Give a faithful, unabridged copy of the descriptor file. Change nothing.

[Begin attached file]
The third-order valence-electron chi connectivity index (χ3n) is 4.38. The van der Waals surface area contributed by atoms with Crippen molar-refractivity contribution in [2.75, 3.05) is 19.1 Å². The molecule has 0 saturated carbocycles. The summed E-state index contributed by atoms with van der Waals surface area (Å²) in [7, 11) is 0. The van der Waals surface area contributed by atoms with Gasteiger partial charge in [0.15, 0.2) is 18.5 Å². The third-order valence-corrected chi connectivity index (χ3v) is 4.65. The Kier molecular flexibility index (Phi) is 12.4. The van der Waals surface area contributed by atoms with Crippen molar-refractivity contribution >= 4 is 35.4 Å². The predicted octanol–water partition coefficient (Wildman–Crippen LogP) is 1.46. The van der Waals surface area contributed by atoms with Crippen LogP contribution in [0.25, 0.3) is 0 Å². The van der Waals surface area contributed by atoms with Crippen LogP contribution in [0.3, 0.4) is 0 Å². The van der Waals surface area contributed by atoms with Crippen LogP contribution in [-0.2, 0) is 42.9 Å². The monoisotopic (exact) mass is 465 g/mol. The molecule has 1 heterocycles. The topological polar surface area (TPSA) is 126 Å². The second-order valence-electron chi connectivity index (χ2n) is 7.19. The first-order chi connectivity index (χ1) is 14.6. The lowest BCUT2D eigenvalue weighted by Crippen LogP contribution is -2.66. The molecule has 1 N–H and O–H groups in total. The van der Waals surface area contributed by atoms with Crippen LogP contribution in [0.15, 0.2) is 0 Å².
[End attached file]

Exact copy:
The third-order valence-electron chi connectivity index (χ3n) is 4.38. The van der Waals surface area contributed by atoms with Crippen molar-refractivity contribution in [2.75, 3.05) is 19.1 Å². The molecule has 0 saturated carbocycles. The summed E-state index contributed by atoms with van der Waals surface area (Å²) in [7, 11) is 0. The van der Waals surface area contributed by atoms with Gasteiger partial charge in [0.15, 0.2) is 18.5 Å². The third-order valence-corrected chi connectivity index (χ3v) is 4.65. The Kier molecular flexibility index (Phi) is 12.4. The van der Waals surface area contributed by atoms with Crippen molar-refractivity contribution >= 4 is 35.4 Å². The predicted octanol–water partition coefficient (Wildman–Crippen LogP) is 1.46. The van der Waals surface area contributed by atoms with Crippen LogP contribution in [0.25, 0.3) is 0 Å². The van der Waals surface area contributed by atoms with Crippen LogP contribution in [0.3, 0.4) is 0 Å². The van der Waals surface area contributed by atoms with Crippen LogP contribution in [-0.2, 0) is 42.9 Å². The monoisotopic (exact) mass is 465 g/mol. The molecule has 1 heterocycles. The topological polar surface area (TPSA) is 126 Å². The second-order valence-electron chi connectivity index (χ2n) is 7.19. The first-order chi connectivity index (χ1) is 14.6. The lowest BCUT2D eigenvalue weighted by Crippen LogP contribution is -2.66. The molecule has 1 N–H and O–H groups in total. The van der Waals surface area contributed by atoms with Crippen LogP contribution in [0.15, 0.2) is 0 Å².